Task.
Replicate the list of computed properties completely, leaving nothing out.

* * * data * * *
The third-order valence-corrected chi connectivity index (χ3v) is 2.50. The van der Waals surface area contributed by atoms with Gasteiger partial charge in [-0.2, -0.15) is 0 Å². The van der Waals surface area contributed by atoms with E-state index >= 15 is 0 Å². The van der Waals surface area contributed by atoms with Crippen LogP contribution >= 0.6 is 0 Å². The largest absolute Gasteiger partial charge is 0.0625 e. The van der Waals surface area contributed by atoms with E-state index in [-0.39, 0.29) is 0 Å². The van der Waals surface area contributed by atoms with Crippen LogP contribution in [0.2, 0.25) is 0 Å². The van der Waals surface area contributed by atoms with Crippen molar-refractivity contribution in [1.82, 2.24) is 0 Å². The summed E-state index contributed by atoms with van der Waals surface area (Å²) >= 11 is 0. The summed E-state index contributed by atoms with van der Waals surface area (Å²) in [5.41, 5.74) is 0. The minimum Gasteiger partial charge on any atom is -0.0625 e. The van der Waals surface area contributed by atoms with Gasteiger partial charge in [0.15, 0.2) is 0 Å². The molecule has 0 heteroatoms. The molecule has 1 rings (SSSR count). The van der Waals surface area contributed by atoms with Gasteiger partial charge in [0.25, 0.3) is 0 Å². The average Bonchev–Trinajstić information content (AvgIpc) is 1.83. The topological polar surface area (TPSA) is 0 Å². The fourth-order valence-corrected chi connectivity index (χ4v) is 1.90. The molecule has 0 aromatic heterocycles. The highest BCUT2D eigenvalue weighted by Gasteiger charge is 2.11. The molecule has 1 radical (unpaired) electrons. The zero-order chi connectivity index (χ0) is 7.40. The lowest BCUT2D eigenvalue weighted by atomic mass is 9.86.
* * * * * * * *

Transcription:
The third-order valence-corrected chi connectivity index (χ3v) is 2.50. The van der Waals surface area contributed by atoms with Gasteiger partial charge in [-0.2, -0.15) is 0 Å². The van der Waals surface area contributed by atoms with E-state index >= 15 is 0 Å². The van der Waals surface area contributed by atoms with Crippen LogP contribution >= 0.6 is 0 Å². The largest absolute Gasteiger partial charge is 0.0625 e. The van der Waals surface area contributed by atoms with E-state index in [-0.39, 0.29) is 0 Å². The van der Waals surface area contributed by atoms with Crippen LogP contribution in [0.2, 0.25) is 0 Å². The van der Waals surface area contributed by atoms with Crippen molar-refractivity contribution in [1.82, 2.24) is 0 Å². The summed E-state index contributed by atoms with van der Waals surface area (Å²) >= 11 is 0. The summed E-state index contributed by atoms with van der Waals surface area (Å²) in [5.41, 5.74) is 0. The minimum Gasteiger partial charge on any atom is -0.0625 e. The van der Waals surface area contributed by atoms with Gasteiger partial charge in [0.15, 0.2) is 0 Å². The molecule has 0 heteroatoms. The molecule has 1 rings (SSSR count). The van der Waals surface area contributed by atoms with Gasteiger partial charge in [0.25, 0.3) is 0 Å². The average Bonchev–Trinajstić information content (AvgIpc) is 1.83. The topological polar surface area (TPSA) is 0 Å². The fourth-order valence-corrected chi connectivity index (χ4v) is 1.90. The molecule has 0 aromatic heterocycles. The highest BCUT2D eigenvalue weighted by Gasteiger charge is 2.11. The molecule has 1 radical (unpaired) electrons. The zero-order chi connectivity index (χ0) is 7.40. The lowest BCUT2D eigenvalue weighted by atomic mass is 9.86.